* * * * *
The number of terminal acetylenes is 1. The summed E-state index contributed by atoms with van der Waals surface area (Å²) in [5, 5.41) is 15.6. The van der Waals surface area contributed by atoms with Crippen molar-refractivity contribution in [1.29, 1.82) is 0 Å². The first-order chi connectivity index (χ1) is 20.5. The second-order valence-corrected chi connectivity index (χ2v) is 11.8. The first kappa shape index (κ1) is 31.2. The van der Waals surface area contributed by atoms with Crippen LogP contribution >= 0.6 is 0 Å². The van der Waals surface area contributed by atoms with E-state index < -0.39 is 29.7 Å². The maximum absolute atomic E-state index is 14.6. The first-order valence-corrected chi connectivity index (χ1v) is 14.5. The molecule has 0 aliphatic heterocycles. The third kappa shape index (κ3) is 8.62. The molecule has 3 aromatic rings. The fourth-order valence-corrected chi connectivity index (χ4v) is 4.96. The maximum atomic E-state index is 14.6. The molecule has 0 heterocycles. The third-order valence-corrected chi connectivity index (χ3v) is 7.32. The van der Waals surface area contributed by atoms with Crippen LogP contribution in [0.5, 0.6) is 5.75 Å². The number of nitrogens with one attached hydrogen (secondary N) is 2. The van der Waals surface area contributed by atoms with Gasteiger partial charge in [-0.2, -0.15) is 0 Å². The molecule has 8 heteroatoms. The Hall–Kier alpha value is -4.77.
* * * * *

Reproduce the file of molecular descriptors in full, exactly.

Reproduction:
The number of terminal acetylenes is 1. The summed E-state index contributed by atoms with van der Waals surface area (Å²) in [5, 5.41) is 15.6. The van der Waals surface area contributed by atoms with Crippen molar-refractivity contribution in [1.29, 1.82) is 0 Å². The first-order chi connectivity index (χ1) is 20.5. The second-order valence-corrected chi connectivity index (χ2v) is 11.8. The first kappa shape index (κ1) is 31.2. The van der Waals surface area contributed by atoms with Crippen LogP contribution >= 0.6 is 0 Å². The van der Waals surface area contributed by atoms with E-state index < -0.39 is 29.7 Å². The maximum absolute atomic E-state index is 14.6. The first-order valence-corrected chi connectivity index (χ1v) is 14.5. The molecule has 0 aliphatic heterocycles. The third kappa shape index (κ3) is 8.62. The molecule has 3 aromatic rings. The fourth-order valence-corrected chi connectivity index (χ4v) is 4.96. The maximum atomic E-state index is 14.6. The molecule has 0 heterocycles. The third-order valence-corrected chi connectivity index (χ3v) is 7.32. The van der Waals surface area contributed by atoms with Crippen LogP contribution in [0.5, 0.6) is 5.75 Å². The number of nitrogens with one attached hydrogen (secondary N) is 2. The van der Waals surface area contributed by atoms with Gasteiger partial charge in [-0.2, -0.15) is 0 Å². The molecule has 8 heteroatoms. The Hall–Kier alpha value is -4.77.